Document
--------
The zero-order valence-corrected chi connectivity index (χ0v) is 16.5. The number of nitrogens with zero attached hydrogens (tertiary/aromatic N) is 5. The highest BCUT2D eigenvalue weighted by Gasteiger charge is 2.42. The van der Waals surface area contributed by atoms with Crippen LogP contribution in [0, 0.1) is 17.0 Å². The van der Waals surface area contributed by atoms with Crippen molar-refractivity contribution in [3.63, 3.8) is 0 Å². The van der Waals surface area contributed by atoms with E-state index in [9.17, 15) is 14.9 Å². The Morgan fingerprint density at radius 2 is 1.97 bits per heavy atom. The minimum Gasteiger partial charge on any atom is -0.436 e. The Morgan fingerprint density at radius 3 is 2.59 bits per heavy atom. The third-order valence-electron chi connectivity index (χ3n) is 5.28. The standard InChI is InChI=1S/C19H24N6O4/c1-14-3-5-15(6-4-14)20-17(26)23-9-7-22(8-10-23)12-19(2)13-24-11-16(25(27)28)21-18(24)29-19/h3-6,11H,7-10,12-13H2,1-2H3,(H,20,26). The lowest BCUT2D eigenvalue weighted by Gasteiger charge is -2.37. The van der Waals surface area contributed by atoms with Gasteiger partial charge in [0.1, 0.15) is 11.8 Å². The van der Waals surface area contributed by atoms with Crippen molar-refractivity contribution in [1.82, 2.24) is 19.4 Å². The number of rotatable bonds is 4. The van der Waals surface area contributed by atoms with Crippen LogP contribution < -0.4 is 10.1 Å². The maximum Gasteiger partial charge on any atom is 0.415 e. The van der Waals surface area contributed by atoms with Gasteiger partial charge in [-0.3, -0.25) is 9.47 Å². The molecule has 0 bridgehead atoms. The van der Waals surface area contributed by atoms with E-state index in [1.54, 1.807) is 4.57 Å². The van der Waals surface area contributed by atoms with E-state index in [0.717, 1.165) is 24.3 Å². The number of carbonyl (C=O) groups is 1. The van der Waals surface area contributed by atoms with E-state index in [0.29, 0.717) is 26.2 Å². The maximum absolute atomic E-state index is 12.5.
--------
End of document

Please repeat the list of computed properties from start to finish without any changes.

The zero-order valence-corrected chi connectivity index (χ0v) is 16.5. The number of nitrogens with zero attached hydrogens (tertiary/aromatic N) is 5. The highest BCUT2D eigenvalue weighted by Gasteiger charge is 2.42. The van der Waals surface area contributed by atoms with Crippen LogP contribution in [0, 0.1) is 17.0 Å². The van der Waals surface area contributed by atoms with Crippen molar-refractivity contribution in [3.63, 3.8) is 0 Å². The van der Waals surface area contributed by atoms with E-state index in [9.17, 15) is 14.9 Å². The Morgan fingerprint density at radius 2 is 1.97 bits per heavy atom. The minimum Gasteiger partial charge on any atom is -0.436 e. The Morgan fingerprint density at radius 3 is 2.59 bits per heavy atom. The third-order valence-electron chi connectivity index (χ3n) is 5.28. The standard InChI is InChI=1S/C19H24N6O4/c1-14-3-5-15(6-4-14)20-17(26)23-9-7-22(8-10-23)12-19(2)13-24-11-16(25(27)28)21-18(24)29-19/h3-6,11H,7-10,12-13H2,1-2H3,(H,20,26). The lowest BCUT2D eigenvalue weighted by Gasteiger charge is -2.37. The van der Waals surface area contributed by atoms with Gasteiger partial charge in [0.1, 0.15) is 11.8 Å². The van der Waals surface area contributed by atoms with Crippen molar-refractivity contribution in [1.82, 2.24) is 19.4 Å². The number of rotatable bonds is 4. The van der Waals surface area contributed by atoms with Crippen LogP contribution < -0.4 is 10.1 Å². The maximum Gasteiger partial charge on any atom is 0.415 e. The van der Waals surface area contributed by atoms with Gasteiger partial charge in [-0.3, -0.25) is 9.47 Å². The molecule has 0 bridgehead atoms. The van der Waals surface area contributed by atoms with E-state index in [1.54, 1.807) is 4.57 Å². The van der Waals surface area contributed by atoms with E-state index in [0.717, 1.165) is 24.3 Å². The number of carbonyl (C=O) groups is 1. The van der Waals surface area contributed by atoms with E-state index in [0.29, 0.717) is 26.2 Å². The maximum absolute atomic E-state index is 12.5.